Vivek Kanthan Races To The Top

Anoop and Lee-Ann Kanthan know a lot about the world.

He grew up in Australia; she’s from South Africa, but her family moved Down Under in the 1980s. Anoop travels frequently for business.

Now Lee-Ann and her son Vivek are on the road often too. And the family is learning a lot about one particular kind of world: karting.

Vivek is a New York State champion. Now he’s competing at the national level. Not bad for someone who took up the sport just a couple of years ago.

Oh, yeah: Vivek is just 10 years old.

Vivek Kanthan, with some of his trophies.

The family — including his 14-year-old brother Nikhil and 13-year-old sister Shivali — moved to Westport from Manhattan 5 years ago.

His parents were huge Formula 1 racing fans. Anoop has gone to the track in Melbourne; this summer, they head to the Grand Prix.

Two and a half years ago, Anoop took Vivek to an indoor go kart track in Bedford, New York. The youngster liked the speed, the challenge of getting the right “lines” on the track, and the competition. “I like winning,” he says simply.

He joined a junior league, and competed there every weekend. Outdoors, he raced at Oakland Valley Race Park in Cuddebackville, New York, a 3/4-mile professional track. One lap takes about 40 seconds.

Quickly, he moved from 2.5 horsepower karts to 9. His machines are now 10 to 12 HP. They reach speeds of 60 miles and hour.

Vivek Kanthan, in his kart …

Vivek’s karts are the real deal. A mechanic works on his kart alone. On the road, he’s joined by a team manager and coach.

There’s a lot to deal with: tire pressure, engine temperature, steering and throttle inputs, even the track temperature and precipitation. Vivek’s team analyzes all the data, and tells him the best “racing line” (route) to take on that course, that day.

Then it’s up to the 10-year-old to execute.

“You need self-esteem. You have to push to the limit, and not be afraid,” Vivek explains.

On a new track, “you have to learn the fastest ways to get to the corner, and when to accelerate.” He seldom uses his brake.

“And you need patience, and the will to win,” his mother adds.

Vivek prepares for a race by watching GoPro videos of himself. He pictures in his mind what the track looks like; how to roar into and out of corners, and when to throttle up and down.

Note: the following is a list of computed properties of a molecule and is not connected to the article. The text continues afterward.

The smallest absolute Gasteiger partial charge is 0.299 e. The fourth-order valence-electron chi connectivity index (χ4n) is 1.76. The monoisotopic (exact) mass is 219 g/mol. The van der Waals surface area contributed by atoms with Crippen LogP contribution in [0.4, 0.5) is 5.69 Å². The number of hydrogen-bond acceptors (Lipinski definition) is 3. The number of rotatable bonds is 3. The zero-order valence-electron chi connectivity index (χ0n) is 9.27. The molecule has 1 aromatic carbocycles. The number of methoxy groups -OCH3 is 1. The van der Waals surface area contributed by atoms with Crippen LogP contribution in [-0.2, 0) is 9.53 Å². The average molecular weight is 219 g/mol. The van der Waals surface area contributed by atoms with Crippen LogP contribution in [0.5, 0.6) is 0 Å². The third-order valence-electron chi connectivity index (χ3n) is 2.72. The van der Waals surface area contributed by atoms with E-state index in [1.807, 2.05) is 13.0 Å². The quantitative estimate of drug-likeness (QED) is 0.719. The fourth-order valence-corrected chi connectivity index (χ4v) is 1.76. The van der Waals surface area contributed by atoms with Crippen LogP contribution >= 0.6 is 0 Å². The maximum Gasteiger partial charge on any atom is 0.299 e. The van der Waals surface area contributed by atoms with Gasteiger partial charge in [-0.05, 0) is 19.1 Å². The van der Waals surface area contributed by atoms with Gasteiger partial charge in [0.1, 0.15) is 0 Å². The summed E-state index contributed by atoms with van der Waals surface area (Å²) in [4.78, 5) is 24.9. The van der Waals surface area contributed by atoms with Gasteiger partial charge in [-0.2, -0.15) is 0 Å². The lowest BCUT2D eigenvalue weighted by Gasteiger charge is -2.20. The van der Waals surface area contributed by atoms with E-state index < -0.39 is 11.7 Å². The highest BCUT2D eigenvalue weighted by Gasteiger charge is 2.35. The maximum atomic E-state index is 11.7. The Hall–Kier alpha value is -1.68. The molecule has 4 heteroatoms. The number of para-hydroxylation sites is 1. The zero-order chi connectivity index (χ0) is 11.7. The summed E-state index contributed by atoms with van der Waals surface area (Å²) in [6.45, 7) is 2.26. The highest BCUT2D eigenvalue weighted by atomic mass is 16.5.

The goal is to come as close to the curb as possible — within millimeters — without hitting it, and spinning out.

Vivek says he does not get scared. “I do!” his mother says.

… and in the lead.

A typical race in Vivek’s 8-11 age group is 15 to 20 laps, against 20 or so competitors. Last year — his first as a competitor — Vivek won his very first race, in the pouring rain.

He reached the podium 12 more times, including 6 on the top step. The only 2 times he did not was when his kart failed. The season culminated in his state championship.

His most recent race was in Ocala, Florida — his second visit to the state in a month. Just 3 days after seeing the course for the first time, he finished in a time one-tenth of a second slower than the record for his age group.

He returns to Ocala this month, for a Gran Prix competition.

Go karting is a big deal. Races are streamed online, with commentary. Vivek’s relatives in Australia watch avidly.

His goal is to be a Formula 1 racer. But the funnel to get there is narrow, his mother notes.

That’s okay. Vivek — who because of his rigorous travel schedule is being schooled online this year, after attending Saugatuck Elementary School from kindergarten on — has many other interests and options.

He plays string bass in the Greater Connecticut Youth Orchestra (they performed at the Klein Auditorium the other day). He studies classical piano at Suzuki.

And he’s a junior black belt at Kempo Karate.

Vivek Kanthan is clearly on track for big things.

8 responses to “Vivek Kanthan Races To The Top

  1. Netflix has a great 2-season documentary on Formula 1 racing. They give a fascinating inside look at the drivers and the teams that support them. When they do a retrospective of the different drivers, such as Lewis Hamilton (who is also interviewed on David Letterman’s Netflix show), they all started in Karting. Go Vivek, go!

  2. Rindy Higgins

    Vivek, congrats! Though I’ve been a sub at ses and had you in class, I never knew all this about you! You are super talented!

  3. Awesome, cannot wait to watch you climb your way to the top of the F1!

  4. Tom Duquette, SHS '75

    Wow, what a lucky guy. When I was his age all I had was some primitive little go-cart my dad cobbled together that was just a metal frame and a plywood seat with an anemic old lawnmower engine. I don’t think it even had any kind of brakes- in other words a death trap (except it didn’t go very fast or far). I’m envious of Vivek- best of luck and be safe.

    • Yeah, Tom, but you are alive and whole in body as you tell us about your deprivation. Had those formula go carts been around in your nascence, your folks would probably have been smart enough to deny you access to one.

      • Erik Johansen

        Mr. Katz, it would appear as if you are unqualified to comment since you likely have no experience in that respect. Surely if one was skilled enough, racing karts would be of no major concern to anybody’s folks. It’s no use to comment about how everyone else is wrong if you don’t know any better. Let the man be.

  5. Vivek is a very cool, smart and super talented kid who is lucky to have equally as cool, smart and supportive parents. Watch this kid, he’s going to do great things.